Molecules that have the same molecular formula, but have a different arrangement of the atoms in space are known as isomers. It does not includes any different arrangements which are formed due to the molecule rotation as a whole, or rotation about particular bonds.
In structural isomers, the atoms and functional groups are joined together in different ways, as shown in the example of propyl alcohol. It occurs as three isomers:propan-1-ol or n-propyl alcoholpropan-2-ol or isopropyl alcoholmethoxyethane or methyl-ethyl-etherposition isomerismIsomers of propyl alcohol(position isomerism)Position isomerismIn position isomerism, the basic carbon skeleton remains constant, but important groups are moved around on that skeleton. Example: Two structural isomers with the molecular formula C3H7Br are there, bromine atom is on the end of the chain in one of them, whereas in the other it's attached in the middle.
position isomerismIf a model is prepared, it is not possible to twist one molecule to turn it into the other one. It would be necessary to break the bromine off the end and re-attach it in the middle. At the same time, hydrogen has to be shifted from the middle to the end.Another example occurs in alcohols such as C4H9OHposition isomerismTwo other isomers of butanol are as follows:position isomerismBenzene rings also show position isomerism. In the molecular formula C7 H7 Cl, there are four different isomers depending on the position of the chlorine atom.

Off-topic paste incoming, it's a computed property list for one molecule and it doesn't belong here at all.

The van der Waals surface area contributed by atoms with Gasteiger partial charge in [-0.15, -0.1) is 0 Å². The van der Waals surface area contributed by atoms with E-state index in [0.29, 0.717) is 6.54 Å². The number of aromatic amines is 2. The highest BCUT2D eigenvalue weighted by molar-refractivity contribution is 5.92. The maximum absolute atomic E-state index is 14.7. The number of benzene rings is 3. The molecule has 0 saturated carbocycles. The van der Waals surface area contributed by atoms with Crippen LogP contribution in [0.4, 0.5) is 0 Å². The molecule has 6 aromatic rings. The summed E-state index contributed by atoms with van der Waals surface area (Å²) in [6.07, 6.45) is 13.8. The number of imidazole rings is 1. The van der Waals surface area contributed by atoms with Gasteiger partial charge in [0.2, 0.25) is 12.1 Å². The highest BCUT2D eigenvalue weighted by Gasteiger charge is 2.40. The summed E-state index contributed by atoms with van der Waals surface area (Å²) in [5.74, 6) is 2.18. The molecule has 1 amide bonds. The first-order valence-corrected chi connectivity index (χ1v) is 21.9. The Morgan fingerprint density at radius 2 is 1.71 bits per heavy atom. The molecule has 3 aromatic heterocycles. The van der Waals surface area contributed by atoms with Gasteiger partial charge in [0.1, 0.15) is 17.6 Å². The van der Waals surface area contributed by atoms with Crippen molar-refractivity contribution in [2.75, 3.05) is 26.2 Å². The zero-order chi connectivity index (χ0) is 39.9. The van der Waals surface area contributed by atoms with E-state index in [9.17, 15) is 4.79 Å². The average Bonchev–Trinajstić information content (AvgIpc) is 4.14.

In first isomer case chlorine is attached to the side-group carbon atom, and then there are three different possible positions it could have around the ring - next to the CH3 group, next-but-one to the CH3 group, or opposite the CH3 group.position isomerismBecause substituent’s can be positioned on different parts of the benzene ring, many aromatic isomers exist. There exists only one isomer of phenol or hydroxybenzene, but cresol or methylphenol exists as three isomers in which the additional methyl group can be placed on three different positions on the ring. Xylenol consists of only one hydroxyl group and two methyl groups and a total of 6 isomers exist.